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Rohingya refugees anxious over Bangladesh vaccination drive

Residents of refugee camps fear the inoculation campaign will not cover them

Rohingya refugees anxious over Bangladesh vaccination drive

Rohingya refugee entering Bangladesh from Myanmar on Sept. 13, 2017. Many Rohingya are worried they will not get vaccinated against Covid-19. (Photo: Stephan Uttom/UCA News)

Thousands of Rohingya refugees in Bangladesh are worried that a free government Covid-19 vaccination campaign will not cover them all, say aid workers.

The government started an inoculation drive using China’s Sinopharm vaccine among the Rohingya community in Cox’s Bazar on Aug. 10.

Rohingya refugees eligible for vaccination in the first cohort include some 48,000 individuals over 55 years of age, according to the Refugee Health Unit of the state-run Refugee Relief and Repatriation Commission (RRRC).

“We have completed vaccinating 75 percent of this cohort out of about 48,000 Rohingya as of Aug. 17. Those who are left out will be given the vaccine next week,” said Dr. Md Sarwar Jahan, assistant health coordinator of the RRRC.

“We have now vaccinated those who are above 55 years of age. When the Bangladesh government delivers vaccine again and if there is no shortage, then maybe the age limit will be lowered. No decision on the next step has been made yet.”

Aid workers working in the Rohingya camps claim many refugees are worried that they may not get vaccines.

If the government does not vaccinate us, everyone will be infected and then there will be an epidemic

“It is good that the government has vaccinated the Rohingya but on the other hand Rohingya think that the Bangladesh government will not be able to vaccinate the whole Rohingya community and many will not be vaccinated,” Sultana Akhter, from Mukti (Freedom), a local NGO working in Cox’s Bazar refugee camps, told UCA News.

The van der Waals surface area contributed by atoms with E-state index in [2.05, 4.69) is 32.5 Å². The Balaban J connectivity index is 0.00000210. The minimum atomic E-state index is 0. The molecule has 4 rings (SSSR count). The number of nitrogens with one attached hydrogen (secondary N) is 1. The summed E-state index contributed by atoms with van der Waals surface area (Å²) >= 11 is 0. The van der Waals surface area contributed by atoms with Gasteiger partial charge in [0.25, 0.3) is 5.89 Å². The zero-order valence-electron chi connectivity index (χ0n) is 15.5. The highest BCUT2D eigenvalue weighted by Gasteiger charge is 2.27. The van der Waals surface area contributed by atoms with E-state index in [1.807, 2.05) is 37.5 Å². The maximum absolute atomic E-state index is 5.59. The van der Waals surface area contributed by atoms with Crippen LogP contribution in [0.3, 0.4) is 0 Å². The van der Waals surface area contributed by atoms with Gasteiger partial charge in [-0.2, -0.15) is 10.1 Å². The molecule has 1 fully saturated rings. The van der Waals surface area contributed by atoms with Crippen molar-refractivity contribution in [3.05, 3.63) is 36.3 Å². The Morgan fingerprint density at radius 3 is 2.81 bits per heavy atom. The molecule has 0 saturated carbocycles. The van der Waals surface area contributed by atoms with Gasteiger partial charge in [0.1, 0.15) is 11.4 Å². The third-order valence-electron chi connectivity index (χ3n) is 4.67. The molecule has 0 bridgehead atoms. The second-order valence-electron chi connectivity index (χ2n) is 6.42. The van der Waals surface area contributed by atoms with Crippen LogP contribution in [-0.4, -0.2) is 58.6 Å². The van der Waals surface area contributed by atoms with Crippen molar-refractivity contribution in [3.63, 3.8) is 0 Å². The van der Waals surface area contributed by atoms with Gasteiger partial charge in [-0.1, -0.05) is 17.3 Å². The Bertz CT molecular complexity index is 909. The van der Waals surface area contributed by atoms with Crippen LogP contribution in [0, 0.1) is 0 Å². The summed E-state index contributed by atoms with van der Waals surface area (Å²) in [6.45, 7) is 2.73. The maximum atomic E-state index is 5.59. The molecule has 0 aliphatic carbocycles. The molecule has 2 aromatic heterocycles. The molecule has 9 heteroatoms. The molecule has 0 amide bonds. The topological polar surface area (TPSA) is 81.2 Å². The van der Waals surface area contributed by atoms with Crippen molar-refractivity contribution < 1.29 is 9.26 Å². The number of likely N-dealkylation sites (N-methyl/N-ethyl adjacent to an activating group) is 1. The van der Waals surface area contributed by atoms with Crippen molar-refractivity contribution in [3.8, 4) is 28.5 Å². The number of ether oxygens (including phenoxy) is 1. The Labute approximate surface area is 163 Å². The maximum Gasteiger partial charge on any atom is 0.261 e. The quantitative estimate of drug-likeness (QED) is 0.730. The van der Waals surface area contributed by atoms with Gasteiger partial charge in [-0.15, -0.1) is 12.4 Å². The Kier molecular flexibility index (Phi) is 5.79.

“If the government fails to continue this vaccination program, there will be mistrust among the Rohingya. They constantly come to us and ask when they will be vaccinated.” 

Abdul Ali, 57, a resident of Kutupalong camp, was not registered for the vaccination.

"I have heard that people over 55 will be vaccinated. They told me it will not happen now but they will vaccinate me later," Ali told UCA News.

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“We have more than six people living in one room. If the government does not vaccinate us, everyone will be infected and then there will be an epidemic. Since the government has started giving us vaccines, I hope all of us will be vaccinated quickly.” 

Emmanuel Chayan Biswas, spokesman for Caritas Bangladesh's emergency response program, said: "We are happy that the Rohingya are being vaccinated and the government has taken this initiative.

“I can't say how fast it is possible to vaccinate all of them. I hope the Bangladesh government will vaccinate the Rohingya on a priority basis, otherwise we who work in the camps will not be able to go there. We will not be able to work.” 

More than 740,000 Rohingya from Myanmar's Rakhine state fled to neighboring Bangladesh in 2017 and now live in dozens of overcrowded refugee camps, surviving on aid from charities and the government. They joined 300,000 Rohingya who were already in the country having fled earlier bouts of violence in Myanmar.

Bangladesh is battling a third wave of Covid-19 with a total of 1.43 million cases and 24,547 deaths as of Aug. 18, according to government data. About 21.4 million doses of vaccine have been distributed and 5.69 million people or about 3.5 percent of the country's more than 160 million people have been fully vaccinated.

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